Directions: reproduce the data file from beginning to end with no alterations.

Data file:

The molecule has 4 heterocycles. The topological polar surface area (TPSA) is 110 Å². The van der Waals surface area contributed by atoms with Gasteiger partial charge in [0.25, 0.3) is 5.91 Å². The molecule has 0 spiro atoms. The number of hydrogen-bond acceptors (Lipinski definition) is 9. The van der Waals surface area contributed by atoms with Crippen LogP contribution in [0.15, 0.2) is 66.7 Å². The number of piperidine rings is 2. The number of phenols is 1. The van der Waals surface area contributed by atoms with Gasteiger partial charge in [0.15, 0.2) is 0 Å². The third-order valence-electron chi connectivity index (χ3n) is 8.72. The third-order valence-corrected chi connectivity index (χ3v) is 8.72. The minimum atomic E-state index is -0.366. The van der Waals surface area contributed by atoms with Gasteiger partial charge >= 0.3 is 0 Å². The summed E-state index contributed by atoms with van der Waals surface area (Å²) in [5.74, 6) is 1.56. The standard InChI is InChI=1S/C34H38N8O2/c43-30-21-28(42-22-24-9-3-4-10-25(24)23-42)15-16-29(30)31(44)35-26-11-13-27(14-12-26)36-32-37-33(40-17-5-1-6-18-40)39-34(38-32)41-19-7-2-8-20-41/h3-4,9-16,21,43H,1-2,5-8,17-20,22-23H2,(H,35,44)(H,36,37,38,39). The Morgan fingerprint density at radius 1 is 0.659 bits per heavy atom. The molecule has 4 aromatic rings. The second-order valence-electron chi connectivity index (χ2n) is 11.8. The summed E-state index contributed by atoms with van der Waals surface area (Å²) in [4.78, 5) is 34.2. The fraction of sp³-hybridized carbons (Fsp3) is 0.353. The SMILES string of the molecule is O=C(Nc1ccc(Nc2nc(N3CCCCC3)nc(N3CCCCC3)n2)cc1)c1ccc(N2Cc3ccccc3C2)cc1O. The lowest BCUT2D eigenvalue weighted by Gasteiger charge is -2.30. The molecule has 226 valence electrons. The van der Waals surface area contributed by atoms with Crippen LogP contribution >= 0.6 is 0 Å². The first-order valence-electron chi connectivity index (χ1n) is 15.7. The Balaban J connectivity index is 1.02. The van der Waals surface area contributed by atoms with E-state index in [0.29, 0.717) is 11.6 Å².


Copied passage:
The molecule has 4 heterocycles. The topological polar surface area (TPSA) is 110 Å². The van der Waals surface area contributed by atoms with Gasteiger partial charge in [0.25, 0.3) is 5.91 Å². The molecule has 0 spiro atoms. The number of hydrogen-bond acceptors (Lipinski definition) is 9. The van der Waals surface area contributed by atoms with Crippen LogP contribution in [0.15, 0.2) is 66.7 Å². The number of piperidine rings is 2. The number of phenols is 1. The van der Waals surface area contributed by atoms with Gasteiger partial charge in [0.15, 0.2) is 0 Å². The third-order valence-electron chi connectivity index (χ3n) is 8.72. The third-order valence-corrected chi connectivity index (χ3v) is 8.72. The minimum atomic E-state index is -0.366. The van der Waals surface area contributed by atoms with Gasteiger partial charge >= 0.3 is 0 Å². The summed E-state index contributed by atoms with van der Waals surface area (Å²) in [5.74, 6) is 1.56. The standard InChI is InChI=1S/C34H38N8O2/c43-30-21-28(42-22-24-9-3-4-10-25(24)23-42)15-16-29(30)31(44)35-26-11-13-27(14-12-26)36-32-37-33(40-17-5-1-6-18-40)39-34(38-32)41-19-7-2-8-20-41/h3-4,9-16,21,43H,1-2,5-8,17-20,22-23H2,(H,35,44)(H,36,37,38,39). The Morgan fingerprint density at radius 1 is 0.659 bits per heavy atom. The molecule has 4 aromatic rings. The second-order valence-electron chi connectivity index (χ2n) is 11.8. The summed E-state index contributed by atoms with van der Waals surface area (Å²) in [4.78, 5) is 34.2. The fraction of sp³-hybridized carbons (Fsp3) is 0.353. The SMILES string of the molecule is O=C(Nc1ccc(Nc2nc(N3CCCCC3)nc(N3CCCCC3)n2)cc1)c1ccc(N2Cc3ccccc3C2)cc1O. The lowest BCUT2D eigenvalue weighted by Gasteiger charge is -2.30. The molecule has 226 valence electrons. The van der Waals surface area contributed by atoms with Crippen LogP contribution >= 0.6 is 0 Å². The first-order valence-electron chi connectivity index (χ1n) is 15.7. The Balaban J connectivity index is 1.02. The van der Waals surface area contributed by atoms with E-state index in [0.29, 0.717) is 11.6 Å².